RISMEDIA, January 26, 2009-In honor of HGTV’s 13th Dream Home Giveaway, FrontDoor explores 10 of the dreamiest places to live in the United States. Whether it’s lush acreage, majestic views or exclusivity that you crave, each of these neighborhoods offers all that and more.Â Perhaps that’s why they’re in high demand, with buyers willing to pay millions to call them home. Find out what makes them so irresistible.
1. Sonoma, California. What’s not to love about Sonoma? The wine country’s rolling hills and sandy beaches make it an all-inclusive place to live. While the median home price is more than $500,000, acreage is in high demand here and buyers pay millions for it. Architecture ranges from Mediterranean to Victorian to Craftsman, and houses come in all sizes, from stunning estates to modest bungalows. No wonder HGTV chose this quaint northern California town to be the site of this year’s Dream Home. Don’t forget to sign up for a chance to win it.
2. Buckhead, Atlanta, Georgia. This trendy district north of Atlanta is a fascinating blend of old-money mansions and new-money nightlife. Whether it’s a cozy cottage in Peachtree Hills or a magnificent estate in Tuxedo Park, you’ll find Southern charm on every corner. Buckhead is a shopper’s paradise, with two major shopping areas-Lenox Square and Phipps Plaza-that offer high-end retailers and great people-watching. The district also boasts the best dining and nightlife in the region, with more than 300 restaurants, bars and nightclubs.
3. Gold Coast, Chicago, Illinois. Old money and stunning lake views characterize this hot neighborhood that runs contrary to the Chicago phrase, “cooler by the lake.” Oprah lives on the border of this high-priced community, where home buyers can pay millions for a two-bedroom condo. The neighborhood offers world-class shopping, dining and entertainment as well convenient proximity to the lake and business district.
4. Scottsdale, Arizona. With upscale shopping, an active nightlife scene and a number of high-end residential golf communities, Scottsdale is the “it” place to be in the Phoenix area. The average home price is $2 million to $3 million, but homes can easily sell for a lot more. Home to more than 70 resorts and hotels, the city has designed itself to be a big tourist draw, creating a high demand for land in this area and raising property values.
5. Coral Gables, Florida. Just eight miles south of Miami, Coral Gables is quintessential old South Florida, featuring historic architecture, good schools and the Miracle Mile, a lively street lined with restaurants, bars and high-end boutiques. Expect to see lush landscaping and charming 1920s stucco homes with red tile roofs, archways and private courtyards.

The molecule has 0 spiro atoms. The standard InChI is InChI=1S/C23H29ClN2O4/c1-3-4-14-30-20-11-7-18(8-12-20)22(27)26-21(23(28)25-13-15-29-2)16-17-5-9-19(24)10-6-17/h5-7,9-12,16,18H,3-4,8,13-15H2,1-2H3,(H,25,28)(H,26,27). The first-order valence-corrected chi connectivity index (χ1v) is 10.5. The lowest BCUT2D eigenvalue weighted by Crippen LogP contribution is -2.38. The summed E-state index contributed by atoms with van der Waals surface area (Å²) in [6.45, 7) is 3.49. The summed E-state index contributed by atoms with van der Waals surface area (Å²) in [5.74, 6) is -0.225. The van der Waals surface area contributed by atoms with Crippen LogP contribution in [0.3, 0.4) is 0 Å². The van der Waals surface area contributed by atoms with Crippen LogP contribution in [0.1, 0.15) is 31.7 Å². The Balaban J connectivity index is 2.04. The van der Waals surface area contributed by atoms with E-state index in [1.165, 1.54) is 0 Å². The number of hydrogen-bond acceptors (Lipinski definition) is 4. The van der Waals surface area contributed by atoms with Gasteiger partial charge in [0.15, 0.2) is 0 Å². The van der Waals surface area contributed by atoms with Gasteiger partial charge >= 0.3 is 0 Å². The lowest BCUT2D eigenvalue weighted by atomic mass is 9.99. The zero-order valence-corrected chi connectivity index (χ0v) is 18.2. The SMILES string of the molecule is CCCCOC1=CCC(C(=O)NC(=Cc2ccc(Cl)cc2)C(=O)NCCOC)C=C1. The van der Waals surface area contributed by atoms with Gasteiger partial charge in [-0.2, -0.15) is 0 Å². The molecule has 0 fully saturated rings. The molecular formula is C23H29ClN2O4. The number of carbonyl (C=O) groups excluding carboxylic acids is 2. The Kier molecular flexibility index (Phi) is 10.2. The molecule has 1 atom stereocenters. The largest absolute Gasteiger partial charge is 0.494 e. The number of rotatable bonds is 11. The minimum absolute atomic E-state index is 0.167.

6. Mercer Island, Washington. Location plays a key part in the high-end real estate market on Mercer Island. Connected to Seattle by two bridges, the island offers incredible views of the city’s skyline without the hustle and bustle of urban life. Tranquility and convenience come at a price: a luxury home on Mercer Island can cost up to $40 million.
7. Park Slope, Brooklyn, New York. This neighborhood’s historic charm, top-notch restaurants and shopping, and proximity to Prospect Park make it an attractive alternative to Manhattan for families and professionals. Seventh and Fifth avenues are Park Slope’s main commercial areas, while other streets are occupied by renovated brownstones, which can sell for millions of dollars.
8. Lower Downtown (LoDo), Denver, Colorado. Looking for a Rocky Mountain getaway? Lower Downtown Denver is perfect for urbanites who love the mountains. The neighborhood is filled with old brick buildings converted into lofts, new condo towers, and a density of restaurants, bars and shops. The Riverfront Park, a rolling, meandering grassy swatch of real estate fronting the Platte River, offers great mountain views, places to barbecue and plenty of space to enjoy the fresh air of the Mile High City. Colorado boasts excellent skiing, world class dining and majestic views, which made Winter Park a great Dream Home location in 2007. And ski havens Aspen and Telluride are within driving distance.
9. Atherton, California. Located on the San Francisco peninsula, this high-end California neighborhood is home to computer company execs and venture capitalists. By preserving the area’s wooded scenery and rural charm, Atherton is able to offer a quieter lifestyle than its neighbor, San Francisco. As of December 2008, the median home price in Atherton settles in at more than $4 million.
10. Back Bay, Boston, Massachusetts. One of Boston’s priciest neighborhoods, Back Bay is both a residential and commercial area, featuring Victorian brownstones on its northern end and some of Boston’s tallest skyscrapers on its southern end. The neighborhood’s historic Newbury and Boylston streets offer trendy cafes and upscale shopping, and Copley Square boasts several 19th century landmarks.
For more information, visit http://www.frontdoor.com.